Mounted in the low part of the U is the azimuth motor assembly. The unit is designed to easily turn the OTA, the az box and the occupant. It runs on 12 Volts, supplied originally by a car battery mounted on a shelf in turn mounted on one side of the az box. Total weight of the az box and motor is 61 lbs. The motor assembly is intact and works well except for one altitude limit switchbeing broken and one azimuth directional switch on the remote control being bad. Cost to replace these items may run as high as $5 US. The az box with motor weighs 61 lbs.

The chair portion looks rather like a lawn chair of some sort, with a few modifications. In front, is a footstool arrangement that allows the user to step into the chair. In the bottom, in place of legs, are two altitude bearings that ride on the altitude mounts on the AZ Box. There is a large gear mounted behind the alt bearing on the left side of the chair that meshes with the altitude motor.
Above the chair back are mounted two cradles for the optical tube assembly altitude bearings. These are more for raising the OTA so the user can enter the chair, not for adjusting the aim of the OTAs. The user holds the remote control in their hands which controls up/down, left/right motion. A full 360 rotation in azimuth is possible, but will not be recommended at SHO, because the unit will be semipermanently wired in order to eliminate the battery. Side to side drift is eliminated in the chair by the gear on the left side and two guides on the right, visible in the first photo as two white plastic squares screwed to the red alt bearing at ~100 separation. The chair section weighs 75 lbs.

The OTA assembly consists of two 8" F/4 telescopes mounted in a rigid frame. Their light paths are collimated to meet between the tubes, where a focussing mechanism focuses both images into a pair of binocular eyepieces. The original design had interchangeable 1.25" eyepieces, but this arrangement has been abandoned, due to lack of eyepieces and a somewhat regretable unworkability of the interocular distance adjustment.
The binocular eyepieces were captured from a pair that had fallen on hard times. The interocular adjustment was preserved and seems to work well. In a trial run last year, the arrangement worked quite well. Measurements will be taken of the ep's focal length, so magnification can be calculated. Since the chair is meant for wide field scanning of large areas, it is not felt to be important to adjust the magnifiacation at this time. I'm confident that when finished, the optics will be breathtaking on their own, without the need for more power in the future.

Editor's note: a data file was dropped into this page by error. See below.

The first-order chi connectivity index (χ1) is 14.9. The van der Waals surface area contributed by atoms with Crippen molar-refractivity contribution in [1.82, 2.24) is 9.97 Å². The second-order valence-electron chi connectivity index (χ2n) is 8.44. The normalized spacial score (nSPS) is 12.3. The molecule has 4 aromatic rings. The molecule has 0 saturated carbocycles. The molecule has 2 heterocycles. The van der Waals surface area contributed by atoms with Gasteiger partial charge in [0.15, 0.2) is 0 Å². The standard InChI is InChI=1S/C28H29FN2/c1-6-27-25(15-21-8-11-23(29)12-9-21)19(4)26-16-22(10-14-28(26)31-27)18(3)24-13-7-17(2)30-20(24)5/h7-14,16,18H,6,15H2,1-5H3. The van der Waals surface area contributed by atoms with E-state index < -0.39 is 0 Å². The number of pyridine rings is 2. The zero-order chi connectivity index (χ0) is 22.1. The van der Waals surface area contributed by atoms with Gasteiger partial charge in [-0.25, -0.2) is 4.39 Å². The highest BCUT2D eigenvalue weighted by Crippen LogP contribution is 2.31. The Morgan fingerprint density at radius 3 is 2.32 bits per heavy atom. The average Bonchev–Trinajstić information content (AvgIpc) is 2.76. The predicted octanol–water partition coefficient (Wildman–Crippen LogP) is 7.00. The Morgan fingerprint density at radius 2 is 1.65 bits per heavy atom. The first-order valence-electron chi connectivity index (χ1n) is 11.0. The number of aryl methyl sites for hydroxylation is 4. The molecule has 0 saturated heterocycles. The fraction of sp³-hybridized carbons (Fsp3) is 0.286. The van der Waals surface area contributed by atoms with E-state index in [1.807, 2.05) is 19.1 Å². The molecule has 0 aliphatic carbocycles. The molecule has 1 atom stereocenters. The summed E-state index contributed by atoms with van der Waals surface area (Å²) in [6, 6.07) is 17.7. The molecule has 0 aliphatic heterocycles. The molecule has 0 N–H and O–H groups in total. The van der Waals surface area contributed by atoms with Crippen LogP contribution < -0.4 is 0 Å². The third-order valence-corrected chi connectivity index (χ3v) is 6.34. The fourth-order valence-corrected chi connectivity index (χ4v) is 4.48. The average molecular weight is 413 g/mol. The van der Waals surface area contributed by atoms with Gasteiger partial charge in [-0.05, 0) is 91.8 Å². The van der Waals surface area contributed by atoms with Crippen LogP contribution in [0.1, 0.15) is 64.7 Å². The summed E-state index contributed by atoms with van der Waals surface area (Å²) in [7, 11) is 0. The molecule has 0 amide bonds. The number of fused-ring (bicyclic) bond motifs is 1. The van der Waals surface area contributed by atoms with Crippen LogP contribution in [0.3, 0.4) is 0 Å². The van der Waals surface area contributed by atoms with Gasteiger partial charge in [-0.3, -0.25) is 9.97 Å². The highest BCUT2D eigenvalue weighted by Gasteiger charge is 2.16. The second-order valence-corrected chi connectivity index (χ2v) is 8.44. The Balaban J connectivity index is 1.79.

The OTA is connected mostly by garvity to the cahir assembly, but a spring it connected between the two to maintain tension no matter the altitude of the objects being viewed. Measurements will be taken in this respect also, once the chair is returned to a safe operating condition.
Finally, there is an adjustment on the OTA that allows the user to change the height and angle of the head rest on the chair. I'm not sure how well this functioned originally, but sometimes simple and ugly works better than high-tech. Maybe it's elegant, we'll just have to see. :-) The OTA weighs 48 lbs.

Total chair weight close to 215 lbs.

So, on to the pictures descriptions, shall we?

Base and az bearing separated. There's a yard stick in front for scale.
Oblique view of the base shows where the wheels of the bearing ride, just inside the main gear-sort of a "race", but not quite.
Main Azimuth bearing.
Base assembly shows 2" "Spindle" for azimuth box.

The base will not be refurbished at this time, since it is quite solid and requires none. If I were to do anything to it, I'd make a new one, only larger.

Page URL: http://www.stargazing.net/Astroman/ATM/Binocularchair.html

Copyright 2004, Steve Dodder
Webmaster: Steve Dodder
Created: 01/21/04
Last modified 01/21/04